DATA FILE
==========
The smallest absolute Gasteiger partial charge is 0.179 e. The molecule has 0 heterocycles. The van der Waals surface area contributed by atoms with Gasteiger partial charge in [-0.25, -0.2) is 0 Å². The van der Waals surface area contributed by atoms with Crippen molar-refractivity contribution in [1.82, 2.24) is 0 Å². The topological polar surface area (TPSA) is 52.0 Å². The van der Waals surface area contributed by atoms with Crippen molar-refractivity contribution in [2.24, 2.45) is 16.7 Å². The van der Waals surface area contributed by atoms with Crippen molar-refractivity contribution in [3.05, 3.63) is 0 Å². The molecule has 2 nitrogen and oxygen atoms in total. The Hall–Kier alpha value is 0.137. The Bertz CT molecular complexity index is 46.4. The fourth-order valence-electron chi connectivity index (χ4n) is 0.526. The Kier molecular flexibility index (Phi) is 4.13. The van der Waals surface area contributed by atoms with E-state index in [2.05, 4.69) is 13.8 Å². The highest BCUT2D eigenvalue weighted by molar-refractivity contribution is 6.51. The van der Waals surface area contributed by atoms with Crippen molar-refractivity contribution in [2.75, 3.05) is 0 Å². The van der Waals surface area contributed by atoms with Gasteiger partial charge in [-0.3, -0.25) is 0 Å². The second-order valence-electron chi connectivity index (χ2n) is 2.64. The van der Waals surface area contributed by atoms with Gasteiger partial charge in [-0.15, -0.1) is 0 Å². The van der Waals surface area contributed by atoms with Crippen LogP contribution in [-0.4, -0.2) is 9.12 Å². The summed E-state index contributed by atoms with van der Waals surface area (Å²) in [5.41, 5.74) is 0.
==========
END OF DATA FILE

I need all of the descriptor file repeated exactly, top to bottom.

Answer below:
The smallest absolute Gasteiger partial charge is 0.179 e. The molecule has 0 heterocycles. The van der Waals surface area contributed by atoms with Gasteiger partial charge in [-0.25, -0.2) is 0 Å². The van der Waals surface area contributed by atoms with Crippen molar-refractivity contribution in [1.82, 2.24) is 0 Å². The topological polar surface area (TPSA) is 52.0 Å². The van der Waals surface area contributed by atoms with Crippen molar-refractivity contribution in [2.24, 2.45) is 16.7 Å². The van der Waals surface area contributed by atoms with Crippen molar-refractivity contribution in [3.05, 3.63) is 0 Å². The molecule has 2 nitrogen and oxygen atoms in total. The Hall–Kier alpha value is 0.137. The Bertz CT molecular complexity index is 46.4. The fourth-order valence-electron chi connectivity index (χ4n) is 0.526. The Kier molecular flexibility index (Phi) is 4.13. The van der Waals surface area contributed by atoms with E-state index in [2.05, 4.69) is 13.8 Å². The highest BCUT2D eigenvalue weighted by molar-refractivity contribution is 6.51. The van der Waals surface area contributed by atoms with Crippen molar-refractivity contribution in [2.75, 3.05) is 0 Å². The van der Waals surface area contributed by atoms with Gasteiger partial charge in [-0.3, -0.25) is 0 Å². The second-order valence-electron chi connectivity index (χ2n) is 2.64. The van der Waals surface area contributed by atoms with Gasteiger partial charge in [-0.15, -0.1) is 0 Å². The van der Waals surface area contributed by atoms with Crippen LogP contribution in [-0.4, -0.2) is 9.12 Å². The summed E-state index contributed by atoms with van der Waals surface area (Å²) in [5.41, 5.74) is 0.